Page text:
Preinfection antibody titers ranged from 800 to 1,600, with no change in titers at 4 days postinfection regardless of pregnancy outcome (Table (Table4).4). At the time of delivery or 30 days postdelivery, all animals with stillbirths had antibody titers that were between 8- and 32-fold higher than the titers of preinfection samples collected immediately prior to infection or at 4 days after infection. Animals with normal births had antibody titers no more than fourfold greater than those measured preinfection (Table (Table44).
In passive-transfer studies using the mouse listeriosis model, Mackaness (25) demonstrated that there was no protective role for antibodies. More recent reports indicate that neutralizing monoclonal antibodies produced against purified listeriolysin O can protect mice against a potentially lethal infection (10). The lack of protection associated with serum transfers in Mackaness' original studies (25) may be related to the relatively weak anti-Listeria antibody response in mice. In contrast, in the rhesus model, a vigorous anti-Listeria antibody response was associated with stillbirth. An invasive Listeria infection with spreading to the placenta and fetus is clearly a prerequisite for stillbirth. It is likely that the increased antibody response is a result of the invasion of L. monocytogenes beyond the gastrointestinal tract, resulting in more extensive exposure to the immune system. The correlation of the antibody response with a negative outcome (stillbirth) does not suggest a protective role with respect to the fetus. A potential role for antibody in protection of the mother cannot be excluded given the lack of clinical disease.
Peripheral blood mononuclear cells were isolated on Ficoll-Hypaque gradients, washed, and resuspended to a concentration of 5 × 106/ml in RPMI 1640 medium (Sigma) with glutamine plus 10% heat-inactivated fetal bovine serum and antibiotics. Cells were cultured for 72 h with heat-killed L. monocytogenes and assessed for [3H]thymidine incorporation, as previously described (38).
Lymphocytes isolated from peripheral blood responded to heat-killed L. monocytogenes strain 12443 differently depending on the outcome of the infection with respect to stillbirth (Fig. (Fig.1).1). Preinfection, or baseline, average proliferation responses were similar in animals delivering stillborn infants and in those delivering normal infants. Although there was considerable variation in the magnitude of proliferation among individual animals in both the stillbirth and normal-outcome groups, the observed significance level associated with the difference in the means between the two groups postinfection was at a P value of <0.06. Despite the individual variation in postinfection samples, the responses measured in samples from animals with stillbirths were significantly higher than their preinfection levels (P < 0.04).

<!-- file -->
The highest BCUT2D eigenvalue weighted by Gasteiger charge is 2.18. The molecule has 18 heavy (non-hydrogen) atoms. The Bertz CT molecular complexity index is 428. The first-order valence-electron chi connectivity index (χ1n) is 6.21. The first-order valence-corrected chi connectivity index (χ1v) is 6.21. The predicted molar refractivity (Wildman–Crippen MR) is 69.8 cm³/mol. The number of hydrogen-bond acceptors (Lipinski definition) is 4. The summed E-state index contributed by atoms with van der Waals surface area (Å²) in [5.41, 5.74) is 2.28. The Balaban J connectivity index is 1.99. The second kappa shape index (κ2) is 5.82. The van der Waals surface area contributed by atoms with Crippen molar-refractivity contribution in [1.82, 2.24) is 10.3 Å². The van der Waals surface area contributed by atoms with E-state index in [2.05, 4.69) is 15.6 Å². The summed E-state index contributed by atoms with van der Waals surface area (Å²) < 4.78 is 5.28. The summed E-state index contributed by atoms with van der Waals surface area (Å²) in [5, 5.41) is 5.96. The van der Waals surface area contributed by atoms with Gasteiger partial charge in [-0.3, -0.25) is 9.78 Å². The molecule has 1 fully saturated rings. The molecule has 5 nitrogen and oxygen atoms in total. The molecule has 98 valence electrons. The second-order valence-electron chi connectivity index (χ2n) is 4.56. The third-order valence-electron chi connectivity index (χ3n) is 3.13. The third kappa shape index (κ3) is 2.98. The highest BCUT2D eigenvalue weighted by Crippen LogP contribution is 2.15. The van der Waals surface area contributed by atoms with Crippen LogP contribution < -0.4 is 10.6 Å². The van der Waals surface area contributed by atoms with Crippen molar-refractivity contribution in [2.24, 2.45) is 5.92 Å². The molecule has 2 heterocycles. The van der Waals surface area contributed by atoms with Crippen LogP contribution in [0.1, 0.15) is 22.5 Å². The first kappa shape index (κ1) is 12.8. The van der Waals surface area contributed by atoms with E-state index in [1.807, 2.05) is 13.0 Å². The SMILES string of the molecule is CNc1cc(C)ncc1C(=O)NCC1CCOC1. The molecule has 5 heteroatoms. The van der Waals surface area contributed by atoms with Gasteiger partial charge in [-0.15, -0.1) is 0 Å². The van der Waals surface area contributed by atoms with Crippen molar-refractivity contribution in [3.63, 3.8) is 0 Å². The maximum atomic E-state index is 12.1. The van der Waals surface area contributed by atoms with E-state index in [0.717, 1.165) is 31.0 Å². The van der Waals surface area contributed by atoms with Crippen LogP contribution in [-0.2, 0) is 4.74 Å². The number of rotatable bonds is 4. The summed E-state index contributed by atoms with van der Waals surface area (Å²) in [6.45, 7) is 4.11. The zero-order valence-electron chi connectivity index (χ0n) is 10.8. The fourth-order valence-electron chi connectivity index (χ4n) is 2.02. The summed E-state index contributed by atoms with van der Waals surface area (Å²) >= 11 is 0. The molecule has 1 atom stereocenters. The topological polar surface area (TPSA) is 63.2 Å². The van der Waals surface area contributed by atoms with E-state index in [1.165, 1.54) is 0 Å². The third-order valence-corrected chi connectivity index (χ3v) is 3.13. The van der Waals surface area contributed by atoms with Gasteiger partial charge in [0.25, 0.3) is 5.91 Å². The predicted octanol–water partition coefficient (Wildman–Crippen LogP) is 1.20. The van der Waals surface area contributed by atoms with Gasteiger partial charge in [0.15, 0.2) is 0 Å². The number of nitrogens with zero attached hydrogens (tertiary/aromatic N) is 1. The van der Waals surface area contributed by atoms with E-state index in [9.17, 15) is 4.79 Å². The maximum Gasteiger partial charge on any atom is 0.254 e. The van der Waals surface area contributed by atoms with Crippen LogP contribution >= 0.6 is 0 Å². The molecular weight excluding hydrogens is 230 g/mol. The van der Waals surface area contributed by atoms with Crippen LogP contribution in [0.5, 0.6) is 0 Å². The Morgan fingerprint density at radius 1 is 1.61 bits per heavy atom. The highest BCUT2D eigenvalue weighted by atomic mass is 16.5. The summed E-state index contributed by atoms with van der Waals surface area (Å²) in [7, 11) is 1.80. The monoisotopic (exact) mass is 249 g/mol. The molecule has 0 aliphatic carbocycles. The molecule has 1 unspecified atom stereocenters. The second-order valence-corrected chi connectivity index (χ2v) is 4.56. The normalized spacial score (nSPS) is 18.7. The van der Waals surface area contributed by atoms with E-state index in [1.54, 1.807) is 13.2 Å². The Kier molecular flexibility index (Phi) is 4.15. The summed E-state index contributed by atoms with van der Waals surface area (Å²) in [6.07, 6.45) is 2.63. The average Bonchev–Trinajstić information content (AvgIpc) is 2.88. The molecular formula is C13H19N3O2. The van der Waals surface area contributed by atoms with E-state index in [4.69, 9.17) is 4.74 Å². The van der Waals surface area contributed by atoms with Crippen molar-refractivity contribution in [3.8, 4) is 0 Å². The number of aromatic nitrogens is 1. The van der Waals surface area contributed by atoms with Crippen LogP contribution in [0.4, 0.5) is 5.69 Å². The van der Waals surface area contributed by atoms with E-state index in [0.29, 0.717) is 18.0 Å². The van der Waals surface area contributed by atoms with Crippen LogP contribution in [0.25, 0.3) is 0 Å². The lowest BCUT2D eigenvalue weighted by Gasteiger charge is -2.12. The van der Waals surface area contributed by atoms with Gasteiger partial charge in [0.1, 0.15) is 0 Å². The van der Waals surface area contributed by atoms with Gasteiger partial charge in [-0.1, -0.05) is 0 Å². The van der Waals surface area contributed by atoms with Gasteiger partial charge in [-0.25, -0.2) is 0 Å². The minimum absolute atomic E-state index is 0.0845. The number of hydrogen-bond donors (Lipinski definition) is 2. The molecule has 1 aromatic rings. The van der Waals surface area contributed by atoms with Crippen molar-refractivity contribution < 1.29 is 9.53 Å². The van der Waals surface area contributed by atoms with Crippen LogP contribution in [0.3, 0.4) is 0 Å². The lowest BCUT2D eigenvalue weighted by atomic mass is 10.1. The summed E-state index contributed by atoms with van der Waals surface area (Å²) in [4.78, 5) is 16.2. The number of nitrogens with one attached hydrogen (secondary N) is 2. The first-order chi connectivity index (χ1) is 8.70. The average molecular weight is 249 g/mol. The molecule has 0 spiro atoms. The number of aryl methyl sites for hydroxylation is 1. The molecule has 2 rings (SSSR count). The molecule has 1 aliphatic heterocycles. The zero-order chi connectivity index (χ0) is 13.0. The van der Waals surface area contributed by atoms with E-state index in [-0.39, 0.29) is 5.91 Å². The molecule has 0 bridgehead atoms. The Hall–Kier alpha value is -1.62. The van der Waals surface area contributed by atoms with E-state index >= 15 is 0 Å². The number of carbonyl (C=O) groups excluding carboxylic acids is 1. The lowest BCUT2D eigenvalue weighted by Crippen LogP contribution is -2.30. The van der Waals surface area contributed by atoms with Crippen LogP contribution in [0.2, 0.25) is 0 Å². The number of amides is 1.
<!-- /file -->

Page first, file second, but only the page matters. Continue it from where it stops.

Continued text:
Antigen-induced lymphocyte proliferation also correlates with stillbirth; however, it does not appear to be a more sensitive or specific biomarker of invasive listeriosis than antibody response in this small number of animals. The occurrence of an increased proliferative response in those animals with stillbirths does indicate an activation of cell-mediated immune components. At the exposure levels used in this study, neither antibody response nor proliferation of lymphocytes was capable of indicating any immune system changes in animals with normal birth outcomes.
The five strains used in the initial mixture of L. monocytogenes were analyzed by PFGE according to the methods of the Centers for Disease Control and Prevention described by Graves and Swaminathan (17), and each strain was distinguishable from the others by using PFGE. When administered as a single strain, L. monocytogenes isolates from feces from the mother, placental tissue, and fetal tissue (liver, brain, and blood) were identical to the treatment strain.
Statistical differences in hematology and immunology between animals with normal births and those with stillbirths were determined by using the Student's t test (Microsoft Excel 2000). A P value of <0.05 was used to determine significant differences.
In conclusion, the results of our study establish the pregnant rhesus monkey as a model for human listeriosis. When pregnant rhesus monkeys are exposed to L. monocytogenes at the beginning of the third trimester, they have an increased risk of delivering a stillborn infant with pathology similar to that of humans, including acute inflammation, placentitis, fetal liver necrosis, and isolation of Listeria from the placental and fetal tissues. Animals that have become infected with L. monocytogenes, as evidenced by increased antibody response, have stillbirths. This model can be useful for assessing mechanisms of infection and disease, dose response, and intervening therapies for L. monocytogenes infection.
This work was supported by FDA grant FDU001622-01 and the Yerkes Center base grant RR0016 from NIH.
We gratefully acknowledge the Centers for Disease Control and Prevention's Listeria Reference Laboratory for providing the human clinical strains of Listeria.
Editor: J. D. Clements